How To Get Covered By Freelance Writers (Part 1)

hp-mainFreelance writers are really a publicist’s secret weapon.  Building relationships with freelancers can be a great way for PR pros to get coverage for their clients, because freelancers often write for multiple publications. And if a particular publication folds, a freelancer will often have relationships with editors at other outlets that publish similar content. The main downside to working with freelancers is  they are often much harder to reach than staff writers or editors, because they don’t have a permanent home at any given publication. But hard to find or not, freelancers present an awesome opportunity for publicists.

Why They’re Great

Freelance writers are generally passionate about the subjects they cover. They have to be since they are usually working outside the comfort and security of a staff reporter position.  Freelancers, generally speaking, are self-motivated go-getters who hustle their content to editors until they get someone to buy.

They’re a great resource because they’re often hungry for content. Since freelance writers aren’t on staff, the more they write, the more money they make. Simple as that.

Freelancers can write for more than one publication.  A business writer could easily freelance for Forbes, Entrepreneur Magazine, and their local Business Journal.  Many often do.  This bodes well for publicists and people looking to get coverage because you can go “multi-outlet” shopping when working with a freelancer.  The down side is that you could work with a freelancer on a story for months only to have them pitch it without success. But that’s the gamble.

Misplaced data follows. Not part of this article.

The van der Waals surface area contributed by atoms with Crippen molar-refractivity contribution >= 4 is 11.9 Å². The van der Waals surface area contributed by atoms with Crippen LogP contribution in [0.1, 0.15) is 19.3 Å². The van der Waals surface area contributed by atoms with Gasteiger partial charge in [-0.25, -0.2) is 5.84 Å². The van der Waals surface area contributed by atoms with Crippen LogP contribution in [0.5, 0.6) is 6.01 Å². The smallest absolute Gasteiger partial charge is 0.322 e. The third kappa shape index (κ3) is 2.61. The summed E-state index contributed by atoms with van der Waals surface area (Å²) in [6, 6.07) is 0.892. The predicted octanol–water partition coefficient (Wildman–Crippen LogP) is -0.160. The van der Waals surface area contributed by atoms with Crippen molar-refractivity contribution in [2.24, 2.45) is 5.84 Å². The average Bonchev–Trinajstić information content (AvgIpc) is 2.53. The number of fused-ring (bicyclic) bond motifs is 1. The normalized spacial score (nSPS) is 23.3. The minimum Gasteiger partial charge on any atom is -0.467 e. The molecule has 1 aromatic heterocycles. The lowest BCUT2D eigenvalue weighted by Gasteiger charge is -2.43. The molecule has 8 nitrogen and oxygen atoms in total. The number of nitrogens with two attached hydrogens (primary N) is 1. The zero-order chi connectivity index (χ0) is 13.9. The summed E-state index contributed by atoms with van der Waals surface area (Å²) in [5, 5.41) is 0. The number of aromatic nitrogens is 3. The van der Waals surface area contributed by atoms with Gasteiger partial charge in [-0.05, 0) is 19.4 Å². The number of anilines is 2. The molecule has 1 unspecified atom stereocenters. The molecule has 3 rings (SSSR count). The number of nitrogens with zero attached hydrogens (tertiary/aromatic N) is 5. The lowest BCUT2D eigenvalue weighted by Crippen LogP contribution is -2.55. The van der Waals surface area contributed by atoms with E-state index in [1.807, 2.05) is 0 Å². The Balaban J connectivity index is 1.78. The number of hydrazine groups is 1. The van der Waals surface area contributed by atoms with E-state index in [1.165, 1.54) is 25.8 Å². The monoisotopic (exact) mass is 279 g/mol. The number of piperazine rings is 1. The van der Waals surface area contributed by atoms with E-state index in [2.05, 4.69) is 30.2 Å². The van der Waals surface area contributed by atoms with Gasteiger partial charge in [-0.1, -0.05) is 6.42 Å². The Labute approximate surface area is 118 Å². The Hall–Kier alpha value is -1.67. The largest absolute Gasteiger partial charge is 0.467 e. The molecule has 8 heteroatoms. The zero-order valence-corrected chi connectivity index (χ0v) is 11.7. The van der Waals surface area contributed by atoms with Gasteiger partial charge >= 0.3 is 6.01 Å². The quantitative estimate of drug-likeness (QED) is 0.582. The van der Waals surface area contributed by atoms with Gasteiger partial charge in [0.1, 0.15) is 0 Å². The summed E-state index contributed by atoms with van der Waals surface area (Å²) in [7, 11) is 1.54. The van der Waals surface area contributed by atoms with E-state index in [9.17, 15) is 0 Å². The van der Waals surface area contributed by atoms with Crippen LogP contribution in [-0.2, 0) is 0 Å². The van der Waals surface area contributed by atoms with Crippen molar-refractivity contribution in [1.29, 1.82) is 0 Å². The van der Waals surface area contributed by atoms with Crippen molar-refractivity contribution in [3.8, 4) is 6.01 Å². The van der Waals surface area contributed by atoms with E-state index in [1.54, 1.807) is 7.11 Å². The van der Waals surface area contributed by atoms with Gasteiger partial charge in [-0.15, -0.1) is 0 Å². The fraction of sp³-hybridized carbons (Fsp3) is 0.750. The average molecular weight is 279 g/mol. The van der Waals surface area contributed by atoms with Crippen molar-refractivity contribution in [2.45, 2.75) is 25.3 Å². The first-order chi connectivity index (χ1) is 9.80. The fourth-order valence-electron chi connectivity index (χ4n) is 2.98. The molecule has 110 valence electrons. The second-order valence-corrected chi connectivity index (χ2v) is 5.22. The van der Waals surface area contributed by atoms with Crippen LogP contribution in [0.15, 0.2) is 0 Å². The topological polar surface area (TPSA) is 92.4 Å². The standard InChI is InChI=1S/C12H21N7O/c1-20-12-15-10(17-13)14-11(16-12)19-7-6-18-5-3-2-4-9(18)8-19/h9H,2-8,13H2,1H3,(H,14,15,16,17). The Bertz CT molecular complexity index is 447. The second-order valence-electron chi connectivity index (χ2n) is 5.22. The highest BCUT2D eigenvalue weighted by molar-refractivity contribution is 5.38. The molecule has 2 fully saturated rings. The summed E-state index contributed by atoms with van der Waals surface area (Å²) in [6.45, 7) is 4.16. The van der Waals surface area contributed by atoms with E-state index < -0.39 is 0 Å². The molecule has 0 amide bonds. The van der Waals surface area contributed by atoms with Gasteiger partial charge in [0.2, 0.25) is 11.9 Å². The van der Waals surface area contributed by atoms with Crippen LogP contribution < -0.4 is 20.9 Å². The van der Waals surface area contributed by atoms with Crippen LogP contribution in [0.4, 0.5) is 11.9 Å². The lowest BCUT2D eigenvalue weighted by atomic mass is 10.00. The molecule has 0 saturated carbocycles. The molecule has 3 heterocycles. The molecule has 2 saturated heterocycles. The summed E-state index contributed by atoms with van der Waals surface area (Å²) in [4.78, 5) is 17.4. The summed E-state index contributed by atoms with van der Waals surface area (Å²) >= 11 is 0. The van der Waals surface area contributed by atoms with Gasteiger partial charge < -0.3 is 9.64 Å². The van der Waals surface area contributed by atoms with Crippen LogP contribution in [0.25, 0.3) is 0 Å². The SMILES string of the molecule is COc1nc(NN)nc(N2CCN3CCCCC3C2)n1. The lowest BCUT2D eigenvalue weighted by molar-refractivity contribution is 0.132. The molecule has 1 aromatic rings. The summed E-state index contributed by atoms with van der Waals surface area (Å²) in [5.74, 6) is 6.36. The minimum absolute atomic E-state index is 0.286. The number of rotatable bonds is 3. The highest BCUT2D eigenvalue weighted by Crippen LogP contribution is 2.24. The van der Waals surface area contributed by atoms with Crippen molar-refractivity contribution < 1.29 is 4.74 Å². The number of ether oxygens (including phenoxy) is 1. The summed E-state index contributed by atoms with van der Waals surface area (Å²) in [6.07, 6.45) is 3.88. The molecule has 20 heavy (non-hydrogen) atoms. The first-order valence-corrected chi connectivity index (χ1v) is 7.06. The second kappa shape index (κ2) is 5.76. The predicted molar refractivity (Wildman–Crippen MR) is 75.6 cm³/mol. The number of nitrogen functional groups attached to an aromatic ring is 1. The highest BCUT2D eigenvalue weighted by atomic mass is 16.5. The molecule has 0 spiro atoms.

How To Spot Them
When reading through your local publications, take note of the title in the byline. A byline will rarely if ever explicitly say Joe Shmoe, Freelance Write, and  freelancers  most likely won’t be listed in the masthead. Instead,  look for titles like “Special to [publication name],” “Contributor,” or “Contributing Writer” to clue you in.

How To Reach Them
This can border on stalking, but could also be considered resourceful. Plus, I’ve never met a publicist who was afraid to reach out to people in order to get a client covered. If you’re subscribed to HARO (which you are) pay attention to the freelance writers who cover your industry and especially those that cover your industry and your region.  Take down their email address and approach them with care.

These days, most journalists are using social media to market themselves, since they are in the business of getting writing work after all.  Google them. Find them on LinkedIn, Facebook or Twitter. If you find them and send them a message in one of those online hangouts, you’ve got an instant entree to communication.

But as always, pitch with care.

Tomorrow, in part 2,  I’ll give you an anecdote or two from a freelance writer.  She recently shared her list of do’s and don’ts for working with freelancers like her.

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